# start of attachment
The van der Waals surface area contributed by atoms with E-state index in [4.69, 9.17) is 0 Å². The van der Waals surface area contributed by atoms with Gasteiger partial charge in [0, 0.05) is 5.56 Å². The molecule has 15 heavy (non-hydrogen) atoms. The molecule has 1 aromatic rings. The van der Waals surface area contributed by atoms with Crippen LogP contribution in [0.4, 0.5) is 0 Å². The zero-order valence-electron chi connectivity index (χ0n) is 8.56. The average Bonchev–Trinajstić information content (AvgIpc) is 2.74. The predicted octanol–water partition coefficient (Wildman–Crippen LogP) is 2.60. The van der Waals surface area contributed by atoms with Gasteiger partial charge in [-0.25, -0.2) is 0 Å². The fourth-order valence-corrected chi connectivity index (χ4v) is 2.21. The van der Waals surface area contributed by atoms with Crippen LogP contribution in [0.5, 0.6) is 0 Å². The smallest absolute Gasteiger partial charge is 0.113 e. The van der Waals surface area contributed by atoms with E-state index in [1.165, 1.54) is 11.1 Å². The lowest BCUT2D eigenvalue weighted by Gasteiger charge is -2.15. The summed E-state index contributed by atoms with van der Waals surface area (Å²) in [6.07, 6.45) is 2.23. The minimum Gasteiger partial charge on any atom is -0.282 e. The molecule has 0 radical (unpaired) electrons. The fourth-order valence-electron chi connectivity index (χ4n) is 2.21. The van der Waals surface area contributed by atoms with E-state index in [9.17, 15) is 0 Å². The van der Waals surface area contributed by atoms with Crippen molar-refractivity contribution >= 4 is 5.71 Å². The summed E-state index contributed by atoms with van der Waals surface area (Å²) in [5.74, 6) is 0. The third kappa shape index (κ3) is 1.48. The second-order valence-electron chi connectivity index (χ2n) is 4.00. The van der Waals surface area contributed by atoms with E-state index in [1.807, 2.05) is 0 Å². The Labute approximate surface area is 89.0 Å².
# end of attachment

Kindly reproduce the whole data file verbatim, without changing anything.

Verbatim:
The van der Waals surface area contributed by atoms with E-state index in [4.69, 9.17) is 0 Å². The van der Waals surface area contributed by atoms with Gasteiger partial charge in [0, 0.05) is 5.56 Å². The molecule has 15 heavy (non-hydrogen) atoms. The molecule has 1 aromatic rings. The van der Waals surface area contributed by atoms with Crippen LogP contribution in [0.4, 0.5) is 0 Å². The zero-order valence-electron chi connectivity index (χ0n) is 8.56. The average Bonchev–Trinajstić information content (AvgIpc) is 2.74. The predicted octanol–water partition coefficient (Wildman–Crippen LogP) is 2.60. The van der Waals surface area contributed by atoms with Gasteiger partial charge in [-0.25, -0.2) is 0 Å². The fourth-order valence-corrected chi connectivity index (χ4v) is 2.21. The van der Waals surface area contributed by atoms with Crippen LogP contribution in [0.5, 0.6) is 0 Å². The smallest absolute Gasteiger partial charge is 0.113 e. The van der Waals surface area contributed by atoms with E-state index in [1.165, 1.54) is 11.1 Å². The lowest BCUT2D eigenvalue weighted by Gasteiger charge is -2.15. The summed E-state index contributed by atoms with van der Waals surface area (Å²) in [6.07, 6.45) is 2.23. The minimum Gasteiger partial charge on any atom is -0.282 e. The molecule has 0 radical (unpaired) electrons. The fourth-order valence-electron chi connectivity index (χ4n) is 2.21. The van der Waals surface area contributed by atoms with E-state index in [9.17, 15) is 0 Å². The van der Waals surface area contributed by atoms with Crippen molar-refractivity contribution >= 4 is 5.71 Å². The summed E-state index contributed by atoms with van der Waals surface area (Å²) in [5.74, 6) is 0. The third kappa shape index (κ3) is 1.48. The second-order valence-electron chi connectivity index (χ2n) is 4.00. The van der Waals surface area contributed by atoms with E-state index in [1.807, 2.05) is 0 Å². The Labute approximate surface area is 89.0 Å².